Your dentist is able to extract the tooth during a regular checkup or may request another visit for this procedure. The root of each tooth is within your jawbone in a “tooth socket," where it is held by a ligament. In order to extract the tooth, your dentist must expand the socket and separate the tooth from the ligament. While this procedure is usually quick, please feel free to tell your doctor about any fears, concerns, or requests for sedation.
Traditional dental restoratives, or fillings, are most often made of silver amalgam. The strength and durability of this traditional dental material makes it useful for situations where restored teeth must withstand extreme forces that result from chewing, often in the back of the mouth.
Newer dental fillings include ceramic and plastic compounds that mimic the appearance of natural teeth. These compounds, often called composite resins, are usually used on the front teeth where a natural appearance is important, but they can also be used on the back teeth depending on the location and extent of the tooth decay.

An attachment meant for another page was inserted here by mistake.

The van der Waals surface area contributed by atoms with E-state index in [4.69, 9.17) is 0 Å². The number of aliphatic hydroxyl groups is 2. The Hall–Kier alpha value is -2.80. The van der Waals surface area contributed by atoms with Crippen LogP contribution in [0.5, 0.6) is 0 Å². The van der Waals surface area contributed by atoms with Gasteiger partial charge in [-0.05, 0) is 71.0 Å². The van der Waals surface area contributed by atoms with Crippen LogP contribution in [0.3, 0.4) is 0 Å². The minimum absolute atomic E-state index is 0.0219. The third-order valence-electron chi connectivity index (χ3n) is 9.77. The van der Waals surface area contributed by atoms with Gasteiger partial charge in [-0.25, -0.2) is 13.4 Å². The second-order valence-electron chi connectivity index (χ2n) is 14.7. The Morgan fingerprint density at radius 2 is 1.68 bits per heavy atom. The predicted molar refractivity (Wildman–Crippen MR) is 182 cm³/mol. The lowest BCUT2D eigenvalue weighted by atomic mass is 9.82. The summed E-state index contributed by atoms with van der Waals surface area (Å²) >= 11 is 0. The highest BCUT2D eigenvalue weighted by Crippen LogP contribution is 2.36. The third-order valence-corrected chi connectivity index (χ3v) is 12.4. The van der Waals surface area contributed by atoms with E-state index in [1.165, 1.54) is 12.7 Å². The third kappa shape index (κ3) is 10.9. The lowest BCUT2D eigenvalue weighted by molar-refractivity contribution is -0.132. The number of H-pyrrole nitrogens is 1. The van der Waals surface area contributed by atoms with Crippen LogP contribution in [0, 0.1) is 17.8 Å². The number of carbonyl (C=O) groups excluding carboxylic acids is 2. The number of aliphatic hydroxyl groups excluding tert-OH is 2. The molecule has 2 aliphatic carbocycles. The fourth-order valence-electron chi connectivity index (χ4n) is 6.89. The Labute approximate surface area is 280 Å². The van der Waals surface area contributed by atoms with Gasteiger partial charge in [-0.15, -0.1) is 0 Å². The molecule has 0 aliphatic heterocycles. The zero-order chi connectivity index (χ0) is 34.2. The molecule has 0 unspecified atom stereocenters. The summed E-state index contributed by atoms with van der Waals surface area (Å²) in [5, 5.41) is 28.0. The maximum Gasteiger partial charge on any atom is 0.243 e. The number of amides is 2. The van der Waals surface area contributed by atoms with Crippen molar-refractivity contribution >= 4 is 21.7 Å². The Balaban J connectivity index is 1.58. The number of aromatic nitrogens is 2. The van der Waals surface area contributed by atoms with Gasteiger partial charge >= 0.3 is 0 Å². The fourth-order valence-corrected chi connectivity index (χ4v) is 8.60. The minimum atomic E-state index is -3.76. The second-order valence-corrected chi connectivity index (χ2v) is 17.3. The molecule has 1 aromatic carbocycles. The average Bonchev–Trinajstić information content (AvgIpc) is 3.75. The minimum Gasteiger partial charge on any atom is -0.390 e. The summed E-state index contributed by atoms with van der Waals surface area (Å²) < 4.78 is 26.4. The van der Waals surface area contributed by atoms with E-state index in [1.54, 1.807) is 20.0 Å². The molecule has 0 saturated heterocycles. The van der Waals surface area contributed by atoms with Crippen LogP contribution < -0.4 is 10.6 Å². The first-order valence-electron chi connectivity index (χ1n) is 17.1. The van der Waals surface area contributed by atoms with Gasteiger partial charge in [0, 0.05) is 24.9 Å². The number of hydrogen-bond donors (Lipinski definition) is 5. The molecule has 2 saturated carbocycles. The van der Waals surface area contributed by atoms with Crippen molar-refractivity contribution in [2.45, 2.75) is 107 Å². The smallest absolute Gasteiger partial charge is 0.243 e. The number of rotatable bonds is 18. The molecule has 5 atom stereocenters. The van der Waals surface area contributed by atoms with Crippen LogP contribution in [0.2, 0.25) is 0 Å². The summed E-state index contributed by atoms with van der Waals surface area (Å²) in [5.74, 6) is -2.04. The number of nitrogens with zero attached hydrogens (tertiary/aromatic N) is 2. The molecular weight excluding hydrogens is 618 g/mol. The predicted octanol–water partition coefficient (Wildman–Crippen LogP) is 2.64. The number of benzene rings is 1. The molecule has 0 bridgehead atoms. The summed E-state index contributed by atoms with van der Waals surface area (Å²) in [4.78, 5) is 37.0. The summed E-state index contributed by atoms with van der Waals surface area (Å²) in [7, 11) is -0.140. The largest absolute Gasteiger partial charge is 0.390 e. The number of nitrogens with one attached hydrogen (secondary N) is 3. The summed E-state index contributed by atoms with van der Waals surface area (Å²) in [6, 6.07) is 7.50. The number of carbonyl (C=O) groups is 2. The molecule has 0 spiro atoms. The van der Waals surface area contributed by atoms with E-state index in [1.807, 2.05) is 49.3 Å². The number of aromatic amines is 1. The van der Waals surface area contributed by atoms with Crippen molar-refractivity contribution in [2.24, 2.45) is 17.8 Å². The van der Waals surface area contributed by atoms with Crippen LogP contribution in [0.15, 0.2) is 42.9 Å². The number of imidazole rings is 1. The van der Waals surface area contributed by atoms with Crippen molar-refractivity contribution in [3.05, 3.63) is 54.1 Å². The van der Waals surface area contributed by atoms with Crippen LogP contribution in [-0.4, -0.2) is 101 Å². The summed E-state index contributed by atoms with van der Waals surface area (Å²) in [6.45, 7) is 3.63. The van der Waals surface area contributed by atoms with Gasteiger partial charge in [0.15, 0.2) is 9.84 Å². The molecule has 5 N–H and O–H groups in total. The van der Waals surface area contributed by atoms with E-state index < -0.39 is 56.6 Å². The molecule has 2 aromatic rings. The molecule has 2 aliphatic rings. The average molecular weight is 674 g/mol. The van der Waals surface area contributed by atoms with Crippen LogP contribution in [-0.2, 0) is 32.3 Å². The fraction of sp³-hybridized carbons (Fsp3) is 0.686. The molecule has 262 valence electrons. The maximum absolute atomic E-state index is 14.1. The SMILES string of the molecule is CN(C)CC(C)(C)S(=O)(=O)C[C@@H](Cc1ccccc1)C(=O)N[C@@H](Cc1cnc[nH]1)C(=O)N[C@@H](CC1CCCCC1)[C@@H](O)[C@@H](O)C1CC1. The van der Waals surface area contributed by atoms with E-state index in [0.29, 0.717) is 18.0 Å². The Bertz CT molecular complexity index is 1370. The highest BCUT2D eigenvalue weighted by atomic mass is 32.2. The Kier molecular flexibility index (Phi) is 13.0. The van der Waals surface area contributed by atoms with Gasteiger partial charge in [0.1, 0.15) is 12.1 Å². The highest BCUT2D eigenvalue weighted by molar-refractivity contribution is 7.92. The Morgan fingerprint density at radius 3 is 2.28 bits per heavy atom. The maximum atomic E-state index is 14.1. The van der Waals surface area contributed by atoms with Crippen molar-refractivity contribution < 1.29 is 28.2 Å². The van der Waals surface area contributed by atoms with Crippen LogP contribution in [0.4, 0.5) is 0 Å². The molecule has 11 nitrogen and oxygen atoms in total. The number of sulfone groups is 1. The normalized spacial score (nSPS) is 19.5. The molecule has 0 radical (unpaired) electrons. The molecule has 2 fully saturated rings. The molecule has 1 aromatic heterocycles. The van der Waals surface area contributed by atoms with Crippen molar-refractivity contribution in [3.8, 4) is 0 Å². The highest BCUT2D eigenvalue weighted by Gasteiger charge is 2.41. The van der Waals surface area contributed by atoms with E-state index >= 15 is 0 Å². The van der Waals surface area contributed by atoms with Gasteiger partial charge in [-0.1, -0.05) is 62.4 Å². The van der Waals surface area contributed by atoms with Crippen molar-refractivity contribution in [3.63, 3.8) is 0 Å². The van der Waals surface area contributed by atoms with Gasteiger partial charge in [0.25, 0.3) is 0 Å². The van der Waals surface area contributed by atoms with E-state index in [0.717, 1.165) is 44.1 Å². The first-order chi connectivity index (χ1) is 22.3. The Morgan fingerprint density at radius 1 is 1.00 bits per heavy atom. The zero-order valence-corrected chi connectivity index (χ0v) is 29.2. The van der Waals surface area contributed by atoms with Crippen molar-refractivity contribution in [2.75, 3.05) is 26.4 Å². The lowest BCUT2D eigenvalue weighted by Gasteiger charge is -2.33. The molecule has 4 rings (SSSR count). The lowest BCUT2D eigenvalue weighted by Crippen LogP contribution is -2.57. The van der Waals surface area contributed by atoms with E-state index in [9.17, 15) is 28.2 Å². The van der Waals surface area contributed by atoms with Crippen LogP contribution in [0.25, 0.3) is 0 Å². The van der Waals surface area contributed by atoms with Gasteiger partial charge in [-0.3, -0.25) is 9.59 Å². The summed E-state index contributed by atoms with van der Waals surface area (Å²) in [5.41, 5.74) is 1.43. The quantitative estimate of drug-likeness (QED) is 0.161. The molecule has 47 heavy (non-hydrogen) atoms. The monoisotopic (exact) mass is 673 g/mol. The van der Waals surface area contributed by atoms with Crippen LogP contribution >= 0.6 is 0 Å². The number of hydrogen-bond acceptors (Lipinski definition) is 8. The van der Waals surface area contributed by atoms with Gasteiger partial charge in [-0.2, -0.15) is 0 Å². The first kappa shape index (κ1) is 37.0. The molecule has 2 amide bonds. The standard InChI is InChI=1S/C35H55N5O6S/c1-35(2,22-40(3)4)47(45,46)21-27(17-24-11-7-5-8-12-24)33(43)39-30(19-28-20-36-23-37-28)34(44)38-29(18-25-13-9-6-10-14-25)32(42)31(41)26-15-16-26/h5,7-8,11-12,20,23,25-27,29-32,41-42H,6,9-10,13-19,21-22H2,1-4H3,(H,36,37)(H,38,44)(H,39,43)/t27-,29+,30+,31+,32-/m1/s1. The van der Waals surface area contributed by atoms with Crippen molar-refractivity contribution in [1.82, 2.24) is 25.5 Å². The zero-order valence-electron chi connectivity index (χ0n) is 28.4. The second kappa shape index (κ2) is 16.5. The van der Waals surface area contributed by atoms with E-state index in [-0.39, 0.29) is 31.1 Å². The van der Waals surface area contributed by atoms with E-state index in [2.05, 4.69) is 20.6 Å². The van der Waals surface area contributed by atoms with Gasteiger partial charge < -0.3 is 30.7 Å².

There are two different kinds of fillings: direct and indirect. Direct fillings are fillings placed into a prepared cavity in a single visit. They include silver amalgam, glass ionomers, resin ionomers, and composite (resin) fillings. Indirect fillings generally require two or more visits. They include inlays, onlays, and veneers. They are used when a tooth has too much damage to support a filling but not enough to necessitate a crown.
Fluoride is effective in preventing cavities and tooth decay and in preventing plaque from building up and hardening on the tooth’s surface. A fluoride treatment in your dentist’s office takes just a few minutes. After the treatment, patients may be asked not to rinse, eat, or drink for at least 30 minutes in order to allow the teeth to absorb the fluoride. Depending on your oral health or your doctor’s recommendation, you may be required to have a fluoride treatment every three, six, or 12 months.